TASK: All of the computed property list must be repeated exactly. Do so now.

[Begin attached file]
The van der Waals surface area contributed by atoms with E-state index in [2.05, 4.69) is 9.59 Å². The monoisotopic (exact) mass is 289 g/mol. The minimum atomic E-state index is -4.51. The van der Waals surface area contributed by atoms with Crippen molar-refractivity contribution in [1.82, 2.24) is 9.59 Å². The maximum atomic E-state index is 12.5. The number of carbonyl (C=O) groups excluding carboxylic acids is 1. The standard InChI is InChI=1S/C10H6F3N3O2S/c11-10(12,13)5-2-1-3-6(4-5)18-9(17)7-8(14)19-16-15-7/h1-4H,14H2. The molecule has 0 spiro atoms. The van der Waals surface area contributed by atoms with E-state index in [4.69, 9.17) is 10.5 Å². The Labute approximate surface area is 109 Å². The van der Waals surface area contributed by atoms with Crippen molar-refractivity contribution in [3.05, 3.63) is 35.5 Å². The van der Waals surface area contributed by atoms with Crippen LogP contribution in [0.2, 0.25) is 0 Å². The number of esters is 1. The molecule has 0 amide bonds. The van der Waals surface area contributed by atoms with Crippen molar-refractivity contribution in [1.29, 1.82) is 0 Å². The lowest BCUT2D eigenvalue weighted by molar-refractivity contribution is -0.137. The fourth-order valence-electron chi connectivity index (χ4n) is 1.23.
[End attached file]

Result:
The van der Waals surface area contributed by atoms with E-state index in [2.05, 4.69) is 9.59 Å². The monoisotopic (exact) mass is 289 g/mol. The minimum atomic E-state index is -4.51. The van der Waals surface area contributed by atoms with Crippen molar-refractivity contribution in [1.82, 2.24) is 9.59 Å². The maximum atomic E-state index is 12.5. The number of carbonyl (C=O) groups excluding carboxylic acids is 1. The standard InChI is InChI=1S/C10H6F3N3O2S/c11-10(12,13)5-2-1-3-6(4-5)18-9(17)7-8(14)19-16-15-7/h1-4H,14H2. The molecule has 0 spiro atoms. The van der Waals surface area contributed by atoms with E-state index in [4.69, 9.17) is 10.5 Å². The Labute approximate surface area is 109 Å². The van der Waals surface area contributed by atoms with Crippen molar-refractivity contribution in [3.05, 3.63) is 35.5 Å². The van der Waals surface area contributed by atoms with Crippen LogP contribution in [0.2, 0.25) is 0 Å². The number of esters is 1. The molecule has 0 amide bonds. The van der Waals surface area contributed by atoms with Crippen molar-refractivity contribution in [1.29, 1.82) is 0 Å². The lowest BCUT2D eigenvalue weighted by molar-refractivity contribution is -0.137. The fourth-order valence-electron chi connectivity index (χ4n) is 1.23.